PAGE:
Although the economics of the process need to be further investigated against other competing arc technologies, it is considered that hybrid Nd:YAG laser/MAG welding potentially offers a viable solution for reducing the costsassociated with the welding of large diameter steel cross country pipelines.

Discussion - where next?

The three projects discussed here have shown the progression of fibre delivered lasers from processing and demonstrating the flexibility of fibre delivered lasers for single pass, low heat input processes, through to beginning toqualify welding procedures in engineering structures with equivalent mechanical properties to arc welded structures.

The projects have highlighted a number of issues with laser processing. The first of which is the tolerance of the process to joint fit up. Although high power Nd:YAG lasers produce larger focused spot sizes than for CO 2 lasers they still have a relatively poor tolerance to joint gap. This can be solved by de-focussing the laser at the point of impingement with the workpiece as was achieved for the stiffened panel, but thiscompromises the welding speed. One very successful method of overcoming this is by combining the laser with the MAG process. This uses the gap bridging ability of the arc to create a molten pool which the laser can focus on to maintaina keyhole. This was successfully used to produce welds with variable fit-up in pipeline steels at around 1.0 m/min. TWI is also involved in a project which led on from the autogenous laser welding work carried out on the stiffenedpanel, SHIPYAG. This is a collaboration with a number of partners including European shipbuilders, Fincantieri and Odense, and aims to deliver low cost, versatile, safe laser welding with fibre delivered Nd:YAG lasers. This also useshybrid laser/MAG processing to achieve high productivity welding in large steel structures with low distortion.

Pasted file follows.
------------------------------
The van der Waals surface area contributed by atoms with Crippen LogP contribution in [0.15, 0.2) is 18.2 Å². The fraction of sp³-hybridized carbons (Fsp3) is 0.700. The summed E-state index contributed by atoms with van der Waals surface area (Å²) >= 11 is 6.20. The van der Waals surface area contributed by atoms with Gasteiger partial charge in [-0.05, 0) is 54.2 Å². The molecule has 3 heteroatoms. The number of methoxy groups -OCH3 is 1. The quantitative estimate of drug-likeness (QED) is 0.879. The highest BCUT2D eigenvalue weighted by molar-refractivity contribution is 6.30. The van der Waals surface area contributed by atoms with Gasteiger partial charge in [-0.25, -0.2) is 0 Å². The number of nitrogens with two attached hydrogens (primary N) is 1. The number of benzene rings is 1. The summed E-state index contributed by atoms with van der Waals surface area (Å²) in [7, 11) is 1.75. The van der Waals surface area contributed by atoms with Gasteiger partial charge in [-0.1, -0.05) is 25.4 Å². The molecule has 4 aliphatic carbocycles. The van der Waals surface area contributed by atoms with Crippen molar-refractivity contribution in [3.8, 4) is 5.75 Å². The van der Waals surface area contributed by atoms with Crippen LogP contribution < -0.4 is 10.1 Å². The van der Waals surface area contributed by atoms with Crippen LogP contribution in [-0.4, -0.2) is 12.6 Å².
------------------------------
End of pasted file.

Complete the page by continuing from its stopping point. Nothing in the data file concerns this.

The combination of the laser and the arc welding process also gives other advantages. The addition of a molten filler wire allows oxygen additions to the molten pool which gives fine acicular ferrite microstructures with good lowtemperature toughness. [14] Another advantage of the combination of the processes is that the laser keyhole appears to stabilise the MAG arc during welding. This allows the arc process to produce stable metal transfer at much higher speeds than would beexpected without the laser to stabilise the arc.

There are however, some drawbacks to processing at very high speeds with hybrid Nd:YAG laser/MAG processes. The first is the propensity of the laser process to solidification cracking when welding structural steel grades. [15] This problem is made worse in partial penetration welds but can be overcome by either controlling the parent material composition or designing the joint so that fully penetrating welds are achieved. The other problem that occursis related to the high efficiency of the process in melting the steel to produce the weld. Although very high travel speeds can be achieved, the resultant heat input of the process is low. This has benefits in terms of reduceddistortion of the final component, but also leads to rapid cooling of the fusion zone and consequently high hardness. This can be overcome by restricting the composition of the parent steel for laser welding applications, but alsohighlights the need for hardness limits created for arc processes with variable hydrogen potential to be reviewed for more efficient laser processes.